In the post nuclear world of 1950’s Japan a new breed of monster began stomping around Japan tearing down power lines and smashing buildings with its massive fists. The images are said to have been evoked from a fear of a creature so vast it could destroy civilization in its iron grip. To many it was allegorical to the new concepts and challenges that faced the human race as complete nuclear devastation became a reality for the first time ever. But what of the creature itself? What would a real attack from such a creature be like and what effect would it have on the world?
Of course it’s monumentally unlikely that a creature such as this could have existed on Earth for so long without being detected by humans. But enthusiasts of a giant monster attack scenario suggest that with 71 percent of the Earth’s surface being rendered a three dimensional habitat by water and the majority of the seas barely explored, the idea has not been disproved entirely. And since the “bloop” signal was detected in 2001 there is a very real community of people that suggest such a creature is stirring in its sleep. Images from the HP Lovecraft classic short story “The Call of Cthulhu” emerge from this quickly. But what if something like this ever came ashore?
We would have to first look at where such a creature would emerge from the ocean. Would it be near a city? In the United States the Eastern coast is widely inhabited in one form or another with cities and coastal suburbs stretching along its edge like a vast wall. The creature may leave the water, driven by an ecological disaster or even simple curiosity to the coast and begin travelling inland. I use the term travelling as walking would be fairly unlikely for a creature existing in the highly pressurized deep waters of the Atlantic or the Pacific that have not been explored. An upright figure like Godzilla would be unlikely. More likely would be a sort of crawling creature with a massive toothless mouth for swallowing vast amounts of fish in a single gulp like many whales do. Additionally it would have developed in order to survive underwater, and even if it could survive on land it’s unlikely such a creature would be able to stay on the surface long. It may suffer debilitating tissue damage if its surface was not kept wet like many whales do. If such a creature came ashore it would likely cause little damage and then return to the ocean where it would likely be tracked but not hunted by marine biologists working with the military.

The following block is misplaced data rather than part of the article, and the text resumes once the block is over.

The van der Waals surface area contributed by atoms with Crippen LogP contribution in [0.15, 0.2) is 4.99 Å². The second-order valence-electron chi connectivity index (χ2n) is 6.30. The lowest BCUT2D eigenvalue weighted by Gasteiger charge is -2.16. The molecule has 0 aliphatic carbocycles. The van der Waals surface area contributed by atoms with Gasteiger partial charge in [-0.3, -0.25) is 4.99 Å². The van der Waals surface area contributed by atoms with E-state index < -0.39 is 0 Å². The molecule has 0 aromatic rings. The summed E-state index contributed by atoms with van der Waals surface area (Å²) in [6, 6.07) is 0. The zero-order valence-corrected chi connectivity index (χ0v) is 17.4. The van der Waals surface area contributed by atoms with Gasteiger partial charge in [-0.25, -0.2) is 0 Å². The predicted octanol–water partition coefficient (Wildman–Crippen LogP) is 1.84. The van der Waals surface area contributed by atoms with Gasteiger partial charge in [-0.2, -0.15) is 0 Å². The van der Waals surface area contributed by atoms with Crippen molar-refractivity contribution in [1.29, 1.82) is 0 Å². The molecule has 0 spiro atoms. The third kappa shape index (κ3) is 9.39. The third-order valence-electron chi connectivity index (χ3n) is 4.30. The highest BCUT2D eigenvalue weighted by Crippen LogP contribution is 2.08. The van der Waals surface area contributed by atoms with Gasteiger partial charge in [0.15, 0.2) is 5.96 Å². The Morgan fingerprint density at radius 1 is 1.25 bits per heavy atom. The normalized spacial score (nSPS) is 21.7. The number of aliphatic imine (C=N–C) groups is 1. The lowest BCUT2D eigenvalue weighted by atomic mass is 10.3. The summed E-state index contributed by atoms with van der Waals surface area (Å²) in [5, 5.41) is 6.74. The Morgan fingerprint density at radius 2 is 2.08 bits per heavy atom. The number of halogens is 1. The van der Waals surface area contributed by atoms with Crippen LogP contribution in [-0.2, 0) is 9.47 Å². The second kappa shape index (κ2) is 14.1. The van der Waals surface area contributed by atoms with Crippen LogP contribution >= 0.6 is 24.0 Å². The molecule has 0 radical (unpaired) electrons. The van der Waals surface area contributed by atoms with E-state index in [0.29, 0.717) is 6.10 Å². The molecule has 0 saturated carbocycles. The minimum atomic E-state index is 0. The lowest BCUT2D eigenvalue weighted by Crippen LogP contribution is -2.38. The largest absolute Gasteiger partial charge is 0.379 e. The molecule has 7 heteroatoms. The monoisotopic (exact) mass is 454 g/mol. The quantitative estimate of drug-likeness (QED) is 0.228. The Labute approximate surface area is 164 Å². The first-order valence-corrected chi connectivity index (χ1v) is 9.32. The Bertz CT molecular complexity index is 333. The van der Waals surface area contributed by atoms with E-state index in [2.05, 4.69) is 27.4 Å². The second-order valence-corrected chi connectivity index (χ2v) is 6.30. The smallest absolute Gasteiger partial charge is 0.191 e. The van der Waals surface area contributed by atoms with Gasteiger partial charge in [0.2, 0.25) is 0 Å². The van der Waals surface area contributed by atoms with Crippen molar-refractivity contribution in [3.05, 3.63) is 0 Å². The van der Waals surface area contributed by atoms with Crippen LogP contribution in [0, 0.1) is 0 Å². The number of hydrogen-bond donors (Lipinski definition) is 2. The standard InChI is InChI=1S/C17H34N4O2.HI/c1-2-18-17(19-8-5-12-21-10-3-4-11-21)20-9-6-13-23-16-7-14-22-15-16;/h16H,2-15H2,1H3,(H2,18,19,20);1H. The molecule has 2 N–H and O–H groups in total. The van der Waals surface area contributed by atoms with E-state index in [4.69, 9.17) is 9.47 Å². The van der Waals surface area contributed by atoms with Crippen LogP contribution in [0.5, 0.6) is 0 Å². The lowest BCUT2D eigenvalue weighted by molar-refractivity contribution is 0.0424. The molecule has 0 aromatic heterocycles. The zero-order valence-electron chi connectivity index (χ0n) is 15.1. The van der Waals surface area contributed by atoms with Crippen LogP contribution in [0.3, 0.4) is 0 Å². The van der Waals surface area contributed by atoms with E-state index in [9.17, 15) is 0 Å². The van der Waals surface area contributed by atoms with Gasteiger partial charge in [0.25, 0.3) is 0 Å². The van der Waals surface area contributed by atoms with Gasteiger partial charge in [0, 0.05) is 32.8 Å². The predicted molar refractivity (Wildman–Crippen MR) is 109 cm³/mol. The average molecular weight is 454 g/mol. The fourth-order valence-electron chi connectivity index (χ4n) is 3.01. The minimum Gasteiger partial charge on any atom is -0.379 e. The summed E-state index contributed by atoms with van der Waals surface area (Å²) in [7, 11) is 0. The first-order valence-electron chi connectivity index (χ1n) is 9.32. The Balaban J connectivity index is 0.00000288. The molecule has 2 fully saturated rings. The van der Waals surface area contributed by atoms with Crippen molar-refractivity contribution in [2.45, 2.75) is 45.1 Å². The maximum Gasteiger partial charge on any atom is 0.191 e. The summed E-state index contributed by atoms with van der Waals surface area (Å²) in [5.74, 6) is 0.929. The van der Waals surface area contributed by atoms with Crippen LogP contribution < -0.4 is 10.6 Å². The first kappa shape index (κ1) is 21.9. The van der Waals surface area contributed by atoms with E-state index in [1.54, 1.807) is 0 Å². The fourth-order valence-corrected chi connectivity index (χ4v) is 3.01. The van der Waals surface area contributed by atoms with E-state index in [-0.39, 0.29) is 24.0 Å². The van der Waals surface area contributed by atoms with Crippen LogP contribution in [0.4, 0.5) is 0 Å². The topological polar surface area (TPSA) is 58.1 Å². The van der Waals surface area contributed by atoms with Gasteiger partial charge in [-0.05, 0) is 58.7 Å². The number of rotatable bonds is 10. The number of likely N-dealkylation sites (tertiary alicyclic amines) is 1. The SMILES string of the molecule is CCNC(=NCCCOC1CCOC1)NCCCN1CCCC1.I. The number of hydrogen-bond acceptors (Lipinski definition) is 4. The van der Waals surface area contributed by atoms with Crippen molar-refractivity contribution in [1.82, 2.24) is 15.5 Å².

This scenario seems unlikely, but it does raise an interesting question about the entertainment industry and its need to create stories surrounding creatures that don’t seem to be biologically feasible. The 2008 film Cloverfield was born out of a similar cultural fear as that which birthed the Godzilla films, and there was even a brief where hoaxes began proliferating throughout youtube videos depicting massive creatures making themselves visible for a few brief seconds only to return to the ocean subsequently. But the reality of a giant monster coming on land to wreak havoc would likely be far more damaged by life on the surface than entire platoons of armed soldiers shooting at it from the ground.